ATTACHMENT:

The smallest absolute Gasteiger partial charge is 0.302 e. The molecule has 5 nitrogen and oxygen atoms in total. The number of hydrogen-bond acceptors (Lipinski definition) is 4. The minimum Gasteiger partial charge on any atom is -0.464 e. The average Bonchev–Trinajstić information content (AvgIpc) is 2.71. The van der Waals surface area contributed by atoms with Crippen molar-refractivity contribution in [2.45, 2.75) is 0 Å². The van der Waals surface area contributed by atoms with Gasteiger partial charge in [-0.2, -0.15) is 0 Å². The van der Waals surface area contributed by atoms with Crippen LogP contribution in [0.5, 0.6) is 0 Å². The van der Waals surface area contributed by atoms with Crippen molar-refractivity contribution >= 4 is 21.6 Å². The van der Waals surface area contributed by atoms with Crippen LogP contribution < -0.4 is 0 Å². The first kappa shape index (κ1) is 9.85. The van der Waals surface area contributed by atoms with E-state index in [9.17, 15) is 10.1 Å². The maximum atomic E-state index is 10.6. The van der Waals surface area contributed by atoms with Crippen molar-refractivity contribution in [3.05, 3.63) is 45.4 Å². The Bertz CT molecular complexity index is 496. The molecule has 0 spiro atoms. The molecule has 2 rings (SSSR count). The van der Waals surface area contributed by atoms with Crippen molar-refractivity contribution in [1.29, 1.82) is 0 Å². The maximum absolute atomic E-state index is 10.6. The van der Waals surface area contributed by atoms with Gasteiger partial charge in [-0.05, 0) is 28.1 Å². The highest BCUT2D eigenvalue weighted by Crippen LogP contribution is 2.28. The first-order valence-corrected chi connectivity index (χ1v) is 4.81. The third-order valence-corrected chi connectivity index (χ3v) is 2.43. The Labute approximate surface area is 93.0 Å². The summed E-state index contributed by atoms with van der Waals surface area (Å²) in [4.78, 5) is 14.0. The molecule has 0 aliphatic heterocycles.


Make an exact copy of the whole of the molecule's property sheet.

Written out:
The smallest absolute Gasteiger partial charge is 0.302 e. The molecule has 5 nitrogen and oxygen atoms in total. The number of hydrogen-bond acceptors (Lipinski definition) is 4. The minimum Gasteiger partial charge on any atom is -0.464 e. The average Bonchev–Trinajstić information content (AvgIpc) is 2.71. The van der Waals surface area contributed by atoms with Crippen molar-refractivity contribution in [2.45, 2.75) is 0 Å². The van der Waals surface area contributed by atoms with Gasteiger partial charge in [-0.2, -0.15) is 0 Å². The van der Waals surface area contributed by atoms with Crippen LogP contribution in [0.5, 0.6) is 0 Å². The van der Waals surface area contributed by atoms with Crippen molar-refractivity contribution >= 4 is 21.6 Å². The van der Waals surface area contributed by atoms with Crippen LogP contribution < -0.4 is 0 Å². The first kappa shape index (κ1) is 9.85. The van der Waals surface area contributed by atoms with E-state index in [9.17, 15) is 10.1 Å². The maximum atomic E-state index is 10.6. The van der Waals surface area contributed by atoms with Crippen molar-refractivity contribution in [3.05, 3.63) is 45.4 Å². The Bertz CT molecular complexity index is 496. The molecule has 0 spiro atoms. The molecule has 2 rings (SSSR count). The van der Waals surface area contributed by atoms with Crippen molar-refractivity contribution in [1.29, 1.82) is 0 Å². The maximum absolute atomic E-state index is 10.6. The van der Waals surface area contributed by atoms with Gasteiger partial charge in [-0.05, 0) is 28.1 Å². The highest BCUT2D eigenvalue weighted by Crippen LogP contribution is 2.28. The first-order valence-corrected chi connectivity index (χ1v) is 4.81. The third-order valence-corrected chi connectivity index (χ3v) is 2.43. The Labute approximate surface area is 93.0 Å². The summed E-state index contributed by atoms with van der Waals surface area (Å²) in [4.78, 5) is 14.0. The molecule has 0 aliphatic heterocycles.